GWU Criminal Justice Program Equips Police Lieutenant With Leadership Skills

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Lori Miller ‘19 Learns Concepts Directly Applicable to Her Job

A photo of five people who were at the award presentation for Lt. Lori Miller. Lt. Lori Miller was unable to attend graduation and received her academic award at the Hickory Police Department. Attending the presentation were, from left, Deputy Chief of Police Reed Baer, Chief of Police Thurman Whisnant, Lt. Miller, Elizabeth Pack, dean of Adult and Distance Education, and Homer Craig, GWU criminal justice coordinator and instructor.
Lt. Lori Miller was unable to attend graduation and received her academic award at the Hickory Police Department. Attending the presentation were, from left, Deputy Chief of Police Reed Baer, Chief of Police Thurman Whisnant, Lt. Miller, Elizabeth Pack, dean of Adult and Distance Education, and Homer Craig, GWU criminal justice coordinator and instructor. Photo Courtesy of the Hickory Police Department

Lt. Lori Miller, of Taylorsville, N.C., has served the Hickory Police Department for nearly 13 years. She’s the second female in the history of the department to achieve the rank of lieutenant. She also teaches students in the BLET (Basic Law Enforcement Training) and DOCC (Department of Community Corrections) programs. A 2019 graduate of Gardner-Webb University, Miller’s goal is to be a captain, a position no female has ever held in her department.

Obtaining her Bachelor of Science Degree in criminal justice and human services moves her toward her goal. In her classes, she developed leadership skills and a better understanding of all aspects of the criminal justice field. At graduation, she was honored to receive the Academic Award from GOAL – The Degree Completion Program.

“I was first introduced to Gardner-Webb by Homer Craig,” Miller shared. “I liked that he was a former police officer and that he would be one of my instructors. It was important to me to be taught by someone who had actually done the job. What is in the textbooks is not always real life, and Mr. Craig realized this.”

Miller became a police officer because she desired to do something with her life that had meaning. “I wanted my work to be about something bigger than myself,” she observed. “And of course, I wanted to help people.”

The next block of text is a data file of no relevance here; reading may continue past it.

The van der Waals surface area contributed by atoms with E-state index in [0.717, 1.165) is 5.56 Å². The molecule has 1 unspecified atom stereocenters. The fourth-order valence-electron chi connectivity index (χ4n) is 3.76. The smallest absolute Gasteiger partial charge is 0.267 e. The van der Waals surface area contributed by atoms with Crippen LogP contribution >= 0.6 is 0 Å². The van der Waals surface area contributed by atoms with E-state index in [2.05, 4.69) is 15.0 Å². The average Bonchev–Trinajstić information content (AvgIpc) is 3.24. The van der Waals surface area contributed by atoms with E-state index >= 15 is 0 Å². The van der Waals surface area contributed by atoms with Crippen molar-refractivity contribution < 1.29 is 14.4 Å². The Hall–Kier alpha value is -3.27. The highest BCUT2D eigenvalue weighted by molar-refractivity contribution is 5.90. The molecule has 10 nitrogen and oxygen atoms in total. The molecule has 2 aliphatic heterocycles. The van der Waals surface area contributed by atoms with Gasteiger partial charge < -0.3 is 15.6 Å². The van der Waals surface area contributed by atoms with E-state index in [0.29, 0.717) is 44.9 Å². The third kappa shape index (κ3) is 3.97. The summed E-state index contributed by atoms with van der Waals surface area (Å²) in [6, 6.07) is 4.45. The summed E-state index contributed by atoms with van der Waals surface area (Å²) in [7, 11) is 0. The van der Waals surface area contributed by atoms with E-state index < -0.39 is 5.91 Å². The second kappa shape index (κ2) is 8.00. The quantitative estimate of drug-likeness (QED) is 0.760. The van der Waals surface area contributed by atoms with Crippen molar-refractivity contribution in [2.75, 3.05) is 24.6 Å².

Lt. Lori Miller and three other people prepare to give bags out at an event sponsored by the Hickory Police Department
Lt. Lori Miller, right, poses with approximately 160 bags of school supplies that were given to children at an event hosted by the Hickory Police Department and members of the Hickory Leadership Academy. Photo Courtesy of Hickory Police Department

The concepts she learned in her classes at Gardner-Webb applied to her leadership position in the Patrol Division. Miller directly supervises 12 people, but when she is on shift, she is the watch commander and in charge of everyone in the Patrol Division. “I am ultimately responsible for the actions of all the officers and sergeants on duty,” she explained. “All people are unique, and you will never have a team made up of the same personality types. People need different things to succeed, and I learned ways to motivate all these very different, unique people.”

Miller also appreciated the Gardner-Webb Christian community and the support given to students who requested prayer. She benefited from studying the Old and New Testaments. “These courses were hard and required a lot of work,” she offered. “I think I spent more time doing homework in these classes than another other class, but I learned so much from them.”

The online classes fit her busy work schedule, and she was pleased with the format. “If you want to go to a school where you will actually learn something, GWU is the place for you,” she affirmed. “The admission process is easy, the professors are knowledgeable, and the Christian Community is something special.”

Learn more about the Bachelor of Science in Criminal Justice through GOAL-The Degree Completion Program.